Similarly, I realized that I’d kick myself if I turned down the chance to take a rowing trip down this same waterway, alongside one of Africa’s most misunderstood but lethal creatures: the hippo. Our safari guide, Alex, carefully guided us through the adventure. But it was only when we’d safely arrived at the next camp that Ben confided how Alex had masterfully navigated my boat away from the path of a hippo that had been careering towards us.
I could go on with the hero-survived-near-death anecdotes but alongside the calamities and character-building moments were some of the most incredible highs and life-affirming moments.
We met Maasai locals and lionesses with cubs
For all the mosquito bites we endured and days spent carrying backpacks through hot, dusty cities, we were humbled by meeting Maasai matriarchs, experiencing some of Africa’s awesome peaks (Mount Longonot and Table Mountain) and sharing edge-of-your-seat wildlife moments, such as watching baby elephants tackling swathes of sticky mud to reach a watering hole or a lioness snoozing in the shade, her cubs frolicking around her.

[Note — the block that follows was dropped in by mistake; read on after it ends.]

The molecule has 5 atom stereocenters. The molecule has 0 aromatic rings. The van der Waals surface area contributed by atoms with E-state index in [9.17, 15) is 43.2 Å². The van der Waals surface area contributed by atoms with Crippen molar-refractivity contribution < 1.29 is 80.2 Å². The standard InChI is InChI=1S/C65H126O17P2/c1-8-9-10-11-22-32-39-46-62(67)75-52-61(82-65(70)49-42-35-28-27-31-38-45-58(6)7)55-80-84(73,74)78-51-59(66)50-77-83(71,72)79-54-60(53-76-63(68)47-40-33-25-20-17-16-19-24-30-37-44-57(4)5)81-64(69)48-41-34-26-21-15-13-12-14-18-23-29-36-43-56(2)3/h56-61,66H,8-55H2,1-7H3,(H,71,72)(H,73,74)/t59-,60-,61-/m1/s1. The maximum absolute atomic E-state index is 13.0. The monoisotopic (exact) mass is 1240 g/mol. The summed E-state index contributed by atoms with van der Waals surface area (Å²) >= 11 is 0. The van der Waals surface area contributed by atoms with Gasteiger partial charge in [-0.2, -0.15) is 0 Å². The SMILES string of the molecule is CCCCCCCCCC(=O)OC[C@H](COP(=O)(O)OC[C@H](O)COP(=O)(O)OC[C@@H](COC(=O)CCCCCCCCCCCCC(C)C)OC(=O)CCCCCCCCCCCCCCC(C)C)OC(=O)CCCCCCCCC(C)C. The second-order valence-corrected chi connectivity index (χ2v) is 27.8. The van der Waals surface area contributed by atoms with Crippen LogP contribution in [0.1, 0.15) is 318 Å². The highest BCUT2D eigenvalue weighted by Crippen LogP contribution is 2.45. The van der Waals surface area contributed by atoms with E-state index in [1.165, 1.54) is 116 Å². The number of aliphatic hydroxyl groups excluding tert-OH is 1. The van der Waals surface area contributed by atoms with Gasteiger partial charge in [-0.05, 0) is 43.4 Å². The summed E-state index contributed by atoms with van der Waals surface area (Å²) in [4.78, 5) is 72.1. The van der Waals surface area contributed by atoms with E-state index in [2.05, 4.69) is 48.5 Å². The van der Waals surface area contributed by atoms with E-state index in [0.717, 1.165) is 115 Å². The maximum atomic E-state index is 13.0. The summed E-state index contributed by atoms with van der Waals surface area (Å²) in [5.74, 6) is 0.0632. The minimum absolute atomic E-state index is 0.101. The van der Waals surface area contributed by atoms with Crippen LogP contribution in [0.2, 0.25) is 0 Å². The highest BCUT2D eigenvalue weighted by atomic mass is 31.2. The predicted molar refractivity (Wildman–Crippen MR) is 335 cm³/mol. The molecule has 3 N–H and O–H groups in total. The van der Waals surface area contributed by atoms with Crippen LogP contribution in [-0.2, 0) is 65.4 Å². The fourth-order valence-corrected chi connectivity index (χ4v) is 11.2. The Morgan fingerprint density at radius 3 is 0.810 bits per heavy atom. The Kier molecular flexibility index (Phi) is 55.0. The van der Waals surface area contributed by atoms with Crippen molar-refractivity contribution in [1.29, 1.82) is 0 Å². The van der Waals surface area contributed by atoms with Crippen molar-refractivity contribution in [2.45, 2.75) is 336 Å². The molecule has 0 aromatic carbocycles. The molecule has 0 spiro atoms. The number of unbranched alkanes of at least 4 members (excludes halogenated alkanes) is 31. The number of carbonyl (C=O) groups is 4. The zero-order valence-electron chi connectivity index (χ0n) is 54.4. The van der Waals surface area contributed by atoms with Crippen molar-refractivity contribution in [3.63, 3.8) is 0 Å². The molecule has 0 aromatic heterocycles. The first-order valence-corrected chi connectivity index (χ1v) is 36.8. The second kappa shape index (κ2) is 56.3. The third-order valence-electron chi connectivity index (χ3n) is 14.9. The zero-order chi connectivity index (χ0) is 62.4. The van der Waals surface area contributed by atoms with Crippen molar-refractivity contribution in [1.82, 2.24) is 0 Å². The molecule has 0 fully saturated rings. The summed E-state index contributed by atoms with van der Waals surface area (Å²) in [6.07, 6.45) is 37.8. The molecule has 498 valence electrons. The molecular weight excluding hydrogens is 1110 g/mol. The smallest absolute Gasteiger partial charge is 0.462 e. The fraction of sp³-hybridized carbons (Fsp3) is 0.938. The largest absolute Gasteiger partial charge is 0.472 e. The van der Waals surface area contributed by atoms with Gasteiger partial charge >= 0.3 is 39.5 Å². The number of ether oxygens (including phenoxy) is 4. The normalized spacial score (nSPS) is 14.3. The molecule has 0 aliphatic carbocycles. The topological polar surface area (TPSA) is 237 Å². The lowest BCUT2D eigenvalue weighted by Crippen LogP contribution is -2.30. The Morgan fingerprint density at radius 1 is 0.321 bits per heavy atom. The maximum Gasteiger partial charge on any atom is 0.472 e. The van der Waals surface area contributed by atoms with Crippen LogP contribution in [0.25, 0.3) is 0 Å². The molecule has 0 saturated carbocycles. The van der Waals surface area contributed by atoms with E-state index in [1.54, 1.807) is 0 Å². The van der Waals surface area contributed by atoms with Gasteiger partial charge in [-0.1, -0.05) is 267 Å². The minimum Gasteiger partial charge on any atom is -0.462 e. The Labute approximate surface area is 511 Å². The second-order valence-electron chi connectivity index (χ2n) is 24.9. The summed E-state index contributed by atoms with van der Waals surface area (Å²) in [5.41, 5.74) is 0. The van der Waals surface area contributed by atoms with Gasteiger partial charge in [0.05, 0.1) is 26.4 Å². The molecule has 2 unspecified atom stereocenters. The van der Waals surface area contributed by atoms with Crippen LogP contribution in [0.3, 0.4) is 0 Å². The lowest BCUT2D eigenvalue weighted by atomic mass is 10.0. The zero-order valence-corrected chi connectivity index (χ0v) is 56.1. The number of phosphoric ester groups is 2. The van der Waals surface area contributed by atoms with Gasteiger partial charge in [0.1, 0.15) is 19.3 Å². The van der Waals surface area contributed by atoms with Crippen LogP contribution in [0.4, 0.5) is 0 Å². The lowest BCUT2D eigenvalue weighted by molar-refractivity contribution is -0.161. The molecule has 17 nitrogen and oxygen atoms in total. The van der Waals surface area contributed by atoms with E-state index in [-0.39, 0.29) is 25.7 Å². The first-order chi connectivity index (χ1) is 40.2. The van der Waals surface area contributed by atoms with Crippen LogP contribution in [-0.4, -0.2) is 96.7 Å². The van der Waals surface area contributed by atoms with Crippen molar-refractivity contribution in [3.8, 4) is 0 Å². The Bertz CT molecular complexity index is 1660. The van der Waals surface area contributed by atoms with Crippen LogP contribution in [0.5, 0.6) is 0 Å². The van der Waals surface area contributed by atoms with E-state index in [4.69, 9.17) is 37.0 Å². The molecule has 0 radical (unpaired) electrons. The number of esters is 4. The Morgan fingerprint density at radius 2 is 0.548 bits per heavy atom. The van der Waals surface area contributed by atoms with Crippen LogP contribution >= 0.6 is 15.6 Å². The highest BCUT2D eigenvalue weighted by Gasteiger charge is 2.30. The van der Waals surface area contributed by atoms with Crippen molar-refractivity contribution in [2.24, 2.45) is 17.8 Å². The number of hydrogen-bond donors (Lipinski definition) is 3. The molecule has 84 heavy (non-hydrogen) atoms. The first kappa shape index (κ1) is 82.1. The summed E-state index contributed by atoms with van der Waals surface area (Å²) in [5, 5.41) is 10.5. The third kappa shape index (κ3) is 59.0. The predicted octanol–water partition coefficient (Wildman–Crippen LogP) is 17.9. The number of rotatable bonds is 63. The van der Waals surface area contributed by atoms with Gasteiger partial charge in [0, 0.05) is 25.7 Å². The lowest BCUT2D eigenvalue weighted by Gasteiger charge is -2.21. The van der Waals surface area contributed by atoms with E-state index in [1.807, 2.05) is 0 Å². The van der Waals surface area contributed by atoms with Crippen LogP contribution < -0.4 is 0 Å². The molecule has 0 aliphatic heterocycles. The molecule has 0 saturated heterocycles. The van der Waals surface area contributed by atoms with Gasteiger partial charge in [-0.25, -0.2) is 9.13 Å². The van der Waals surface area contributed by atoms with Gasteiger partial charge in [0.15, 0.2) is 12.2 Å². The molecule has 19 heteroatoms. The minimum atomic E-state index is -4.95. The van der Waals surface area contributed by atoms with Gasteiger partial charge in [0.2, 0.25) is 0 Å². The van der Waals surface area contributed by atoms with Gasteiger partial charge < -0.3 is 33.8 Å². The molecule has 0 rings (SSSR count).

I won’t pretend that a BC (Before Children) trip of a lifetime will ever fully prepare you for the emotional and physical rollercoaster that is parenting. But this was a trip that solidified us before our lives became dominated by nappies and toddler tantrums. Undoubtedly, it allowed us to gain a deeper understanding of each other in all sorts of ways.
Now we’ve become a family of four, travel is not as wild or carefree as it used to be. That’s taking some getting used to. But whenever I feel that longing creeping in, I reach for our photo album and tell my children all the amazing stories behind those three months we had in Africa. Just like my parents told me.
Lucy McGuire is a traveler, writer and parent. Find out more about Flash Pack adventures right here.
Got a story or adventure that could inspire a solo traveller like you? Tag @flashpack on social or email [email protected] to be featured.
Images: Lucy McGuire & Unsplash